Czech foreign minister Lubomír Zaorálek announced Friday that he was considering making a personal trip to Beirut, capital of Lebanon, in light of new unspecified information regarding the hunt for five Czechs who went missing in the country last Saturday. The announcement came following a Friday meeting of a government crisis team tasked with coordinating the case. Zaorálek, who said he first needed to verify the new information, also announced that the identities of the missing Czechs would be made public in the next few days, thus enabling police to undertake formal missing persons procedures. The foreign minister also confirmed he had held talks with his Lebanese counterpart Gebran Bassil. Investigators in Lebanon reportedly believe the presumed abduction, which occurred in Kefraya in the Beqaa Valley area of the country near the Syrian border, has a criminal component. Two Czech representatives are already in Lebanon assisting with the investigation, Zaorálek also confirmed.
Three people remain in a critical condition in Ostrava Teaching Hospital following Wednesday's collision between a high-speed train and a truck parked at a crossing near the town of Studénka in north Moravia. According to Tomáš Oborný, spokesperson for the hospital, an additional three people are also being treated for less serious injuries. The accident has so far claimed three lives with a total of 18 injured. Meanwhile, authorities announced the re-opening of the busy train line between Prague and Ostrava where the accident occurred, although restrictions remain in place, including a 40 kph speed limit. Police arrested the 50-year-old Polish truck driver involved in the collision on Friday. The man is reported to have confessed to illegally driving through Studénka to avoid paying a toll on the nearby D1 motorway, which links to Poland. If convicted of endangering public safety through negligence he faces up to ten years in prison.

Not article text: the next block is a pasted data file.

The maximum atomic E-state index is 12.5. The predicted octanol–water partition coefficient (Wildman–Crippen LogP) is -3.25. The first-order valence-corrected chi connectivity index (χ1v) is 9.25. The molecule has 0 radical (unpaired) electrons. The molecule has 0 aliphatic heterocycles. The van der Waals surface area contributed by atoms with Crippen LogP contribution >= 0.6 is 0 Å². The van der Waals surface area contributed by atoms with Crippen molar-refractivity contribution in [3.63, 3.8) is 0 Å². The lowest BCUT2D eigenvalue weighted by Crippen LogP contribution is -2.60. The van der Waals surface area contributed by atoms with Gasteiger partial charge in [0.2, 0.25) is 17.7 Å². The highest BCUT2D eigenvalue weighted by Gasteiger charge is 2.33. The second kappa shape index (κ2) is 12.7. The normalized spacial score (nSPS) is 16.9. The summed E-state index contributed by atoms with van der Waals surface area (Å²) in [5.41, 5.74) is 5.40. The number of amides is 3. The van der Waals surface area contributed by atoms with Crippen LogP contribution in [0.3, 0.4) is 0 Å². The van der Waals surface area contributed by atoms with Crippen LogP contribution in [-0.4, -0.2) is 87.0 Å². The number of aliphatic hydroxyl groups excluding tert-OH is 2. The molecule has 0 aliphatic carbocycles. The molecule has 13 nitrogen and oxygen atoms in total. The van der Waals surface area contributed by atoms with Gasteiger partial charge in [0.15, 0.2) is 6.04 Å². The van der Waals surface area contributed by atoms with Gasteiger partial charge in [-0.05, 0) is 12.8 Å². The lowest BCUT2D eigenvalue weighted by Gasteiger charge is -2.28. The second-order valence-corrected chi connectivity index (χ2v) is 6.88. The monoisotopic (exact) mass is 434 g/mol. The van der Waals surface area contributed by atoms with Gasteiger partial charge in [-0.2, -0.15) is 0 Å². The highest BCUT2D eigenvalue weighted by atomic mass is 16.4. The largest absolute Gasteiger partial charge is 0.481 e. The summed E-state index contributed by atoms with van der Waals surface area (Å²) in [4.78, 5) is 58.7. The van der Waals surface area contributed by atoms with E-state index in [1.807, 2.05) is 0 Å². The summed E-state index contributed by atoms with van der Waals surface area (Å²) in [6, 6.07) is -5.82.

The State Veterinary Administration (SVS), which is tasked with ensuring the safety of animal products in the Czech Republic, found oversights at 15 percent of restaurants, according to its latest interim report. Prague was found to have the greatest number of problem restaurants, with 34 percent of checks revealing shortcomings. The SVS says it has carried out 6,243 inspections of restaurants and diners so far this year. Of the 15 percent of facilities found wanting, the most common problems were lack of proper documentation regarding meat origins, and also shortcomings regarding hygiene - including insufficient monitoring of expiration dates. The SVS is newly empowered to carry out such inspections as of 2015; it has so far issued 3 million crowns worth of fines.
Police in the town of Uhy, north of Prague, are undertaking a thorough search of a local dump after receiving an anonymous tip-off about a local mother discarding the body of her newborn baby. Dozens of police and fire-fighters are involved in the search. Authorities declined to comment over conflicting reports suggesting that a mother either gave birth to a stillborn baby which was thrown in the garbage, or that the mother committed infanticide and then disposed of the body.